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Koizumi Pushes Ahead with Constitutional Amendment

Posted December. 22, 2004 22:49,   


As the ruling Liberal Democratic Party (LDP) launched a draft committee for constitutional amendment on December 21, the move for a constitutional amendment in Japanese political circles is gathering pace. The amendment is expected to be an important subject in Japanese political circles next year, with U.S. President George W. Bush supporting the idea in an effort to secure Japan as a solid ally.

Prime Minister Junichiro Koizumi, who heads the task force, held the first meeting on December 21 and asked the party to compile a draft ahead of the party`s 50th anniversary on November 15.

He has repeatedly announced that he would pass the bill for the amendment on his watch (by September 2006). As Koizumi seems to be resolved to make the amendment his work, the process is likely to be accelerated.

Former Prime Minister Yoshiro Mori was appointed as the chairman of the draft committee and will govern individual subcommittees that will discuss topics such as allowing a woman as an emperor, the abolition of the House of Representatives, and giving more authority to local governments.

The committee had been in charge of the ruling party’s efforts for the amendment. However, the committee’s activities were suspended with the House of Representatives’ strong opposition against the abolition of the bicameral system and with the revelation of the Japan Self Defense Forces’ (JASDF) intervention in the committee for turning the JASDF into an army.

The Japanese Constitution has never been amended since it was established in 1947. Therefore, the coming amendment is expected to include provisions reflecting the changes of the times, such as allowing women emperors, rights for good environment, and equal rights for men and women. However, the crux of the issue is the amendment of Article Nine of Japanese constitution.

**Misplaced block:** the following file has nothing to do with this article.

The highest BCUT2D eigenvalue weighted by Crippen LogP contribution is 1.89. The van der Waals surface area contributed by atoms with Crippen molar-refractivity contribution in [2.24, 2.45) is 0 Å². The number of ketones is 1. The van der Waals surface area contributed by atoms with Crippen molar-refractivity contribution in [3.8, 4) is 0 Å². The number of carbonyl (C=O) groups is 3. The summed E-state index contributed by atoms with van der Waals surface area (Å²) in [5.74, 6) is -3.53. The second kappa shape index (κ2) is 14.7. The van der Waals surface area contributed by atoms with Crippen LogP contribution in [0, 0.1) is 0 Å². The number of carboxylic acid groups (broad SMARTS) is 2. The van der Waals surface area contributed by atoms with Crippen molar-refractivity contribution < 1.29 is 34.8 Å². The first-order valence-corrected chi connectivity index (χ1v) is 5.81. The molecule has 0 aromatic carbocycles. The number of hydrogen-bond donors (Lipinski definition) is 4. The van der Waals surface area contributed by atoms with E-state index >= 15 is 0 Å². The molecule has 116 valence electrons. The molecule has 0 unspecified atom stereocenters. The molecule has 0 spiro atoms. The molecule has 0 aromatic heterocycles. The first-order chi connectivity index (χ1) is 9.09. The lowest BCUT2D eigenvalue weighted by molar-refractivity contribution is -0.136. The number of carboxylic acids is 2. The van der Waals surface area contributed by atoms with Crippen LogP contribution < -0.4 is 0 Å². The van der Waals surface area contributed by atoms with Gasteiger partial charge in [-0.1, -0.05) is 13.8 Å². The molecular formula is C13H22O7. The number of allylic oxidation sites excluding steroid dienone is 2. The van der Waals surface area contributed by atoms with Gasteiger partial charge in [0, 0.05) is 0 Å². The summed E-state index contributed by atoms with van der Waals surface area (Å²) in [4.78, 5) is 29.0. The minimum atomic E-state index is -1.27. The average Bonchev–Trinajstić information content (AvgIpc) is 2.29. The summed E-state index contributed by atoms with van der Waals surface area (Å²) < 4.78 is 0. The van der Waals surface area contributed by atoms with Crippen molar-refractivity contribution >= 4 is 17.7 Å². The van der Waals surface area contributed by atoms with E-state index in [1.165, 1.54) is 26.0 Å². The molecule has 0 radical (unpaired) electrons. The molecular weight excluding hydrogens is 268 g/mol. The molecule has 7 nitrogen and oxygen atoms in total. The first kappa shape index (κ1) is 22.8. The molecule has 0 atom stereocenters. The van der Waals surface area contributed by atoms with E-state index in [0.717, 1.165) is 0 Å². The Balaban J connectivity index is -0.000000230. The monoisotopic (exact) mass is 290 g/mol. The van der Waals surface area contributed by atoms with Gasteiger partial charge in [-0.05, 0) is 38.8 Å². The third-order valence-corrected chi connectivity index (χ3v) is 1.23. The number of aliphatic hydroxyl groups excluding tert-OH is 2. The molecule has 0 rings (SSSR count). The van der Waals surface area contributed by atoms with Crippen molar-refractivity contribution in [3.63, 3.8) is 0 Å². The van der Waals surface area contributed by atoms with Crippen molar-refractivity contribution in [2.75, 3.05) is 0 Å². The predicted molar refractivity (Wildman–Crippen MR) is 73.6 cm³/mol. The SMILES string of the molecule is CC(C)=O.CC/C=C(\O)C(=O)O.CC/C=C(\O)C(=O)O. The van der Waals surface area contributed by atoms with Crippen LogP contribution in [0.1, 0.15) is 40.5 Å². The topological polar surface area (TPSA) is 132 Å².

Clause 1 of Article nine forbids war permanently, while Clause Two prohibits Japan from having an army and exercising its rights for self- defense. The draft by the committee left Clause 1 untouched while revising the second clause drastically, turning the JASDF into a legitimate army and securing the right to self-defense. The basic direction of the draft is not likely to change.

Currently, only about half of the general Japanese public supports the amendment. The name of the task force, which includes not the term “revision” but “draft for new constitution,” seems to reflect such public sentiment, intending to avoid controversies over “revision versus protection” of the constitution.

However, the House of Representatives’ approval ratings for the amendment are as high as 84.5 percent, according to Kyodo news agency. The main reason is the collapse of the Social Democratic Party, which strongly supports the protection of the amendment. Other parties, such as the opposition Liberal Party, also launched draft committees and are set to form a separate draft for the amendment.

Hun-Joo Cho hanscho@donga.com